Tonight’s study, Lord willing, will be on how the lordship of Christ affects how we think about entertainment. Not that this will be some sort of hack-fest about entertainment choices (although, of course, that is an issue…), but instead it seems like there are big things we can find in the scriptures, things that get to the root of what kind of life we want to live, and are called to live. Like, what is entertainment? And why does our culture love it so much? And what does the Gospel have to do with any of this?
If you look long enough, you’ll find that someone else has already said what you’re feeling like saying. In this case, I didn’t have to look very long–A.W. Tozer was ruminating on these things a generation ago. This is vintage Tozer, and right up the line with the things I think the Lord would have us chew on. I may read from this tonight, but here it is for you now…
A German philosopher many years ago said something to the effect that the more a man has in his own heart the less he will require from the outside; excessive need for support from without is proof of the bankruptcy of the inner man.
If this is true (and I believe it is) then the present inordinate attachment to every form of entertainment is evidence that the inner life of modern man is in serious decline. The average man has no central core of moral assurance, no spring within his own breast, no inner strength to place him above the need for repeated psychological shots to give him the courage to go on living. He has become a parasite on the world, drawing his life from his environment unable to live a day apart from the stimulation which society affords him.
Schleiermacher held that the feeling of dependence lies at the root of all religious worship, and that however high the spiritual life might rise it must always begin with a deep sense of a great need which only God could satisfy. If this sense of need and a feeling of dependence are at the root of natural religion it is not hard to see why the great god Entertainment is so ardently worshiped by so many. For there are millions who cannot live without amusement; life without some form of entertainment for them is simply intolerable; they look forward to the blessed relief afforded by professional entertainers and other forms of psychological narcotics as a dope addict looks to his daily shot of heroin. Without them they could not summon courage to face existence.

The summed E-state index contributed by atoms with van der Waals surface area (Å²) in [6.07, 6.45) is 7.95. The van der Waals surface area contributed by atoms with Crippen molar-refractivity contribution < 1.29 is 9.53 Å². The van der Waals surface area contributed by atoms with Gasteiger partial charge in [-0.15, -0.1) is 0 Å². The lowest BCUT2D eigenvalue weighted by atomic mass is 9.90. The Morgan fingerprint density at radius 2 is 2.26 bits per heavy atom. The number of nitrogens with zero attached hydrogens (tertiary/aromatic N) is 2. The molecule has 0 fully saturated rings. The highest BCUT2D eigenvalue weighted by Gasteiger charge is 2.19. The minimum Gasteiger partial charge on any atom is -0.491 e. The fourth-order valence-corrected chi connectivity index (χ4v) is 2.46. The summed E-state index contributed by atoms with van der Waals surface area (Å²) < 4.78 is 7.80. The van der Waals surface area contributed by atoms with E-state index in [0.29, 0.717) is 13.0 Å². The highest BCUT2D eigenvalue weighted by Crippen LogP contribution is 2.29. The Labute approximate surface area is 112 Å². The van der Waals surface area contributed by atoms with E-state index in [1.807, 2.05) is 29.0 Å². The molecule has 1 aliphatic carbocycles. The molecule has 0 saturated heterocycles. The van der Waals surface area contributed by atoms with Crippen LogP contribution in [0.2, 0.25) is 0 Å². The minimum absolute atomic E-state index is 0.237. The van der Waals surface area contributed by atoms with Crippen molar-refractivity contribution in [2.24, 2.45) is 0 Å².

No one with common human feeling will object to the simple pleasures of life, nor to such harmless forms of entertainment as may help to relax the nerves and refresh the mind exhausted by toil. Such things if used with discretion may be a blessing along the way. That is one thing. The all-out devotion to entertainment as a major activity for which and by which men live is definitely something else again.
The abuse of a harmless thing is the essence of Sin. The growth of the amusement phase of human life to such fantastic proportions is a portent, a threat to the souls of modern men. It has been built into a multimillion dollar racket with greater power over human minds and human character than any other educational influence on earth. And the ominous thing is that its power is almost exclusively evil, rotting the inner life, crowding out the long eternal thoughts which would fill the souls of men if they were but worthy to entertain them. And the whole thing has grown into a veritable religion which holds its devotees with a strange fascination, and a religion, incidentally, against which it is now dangerous to speak.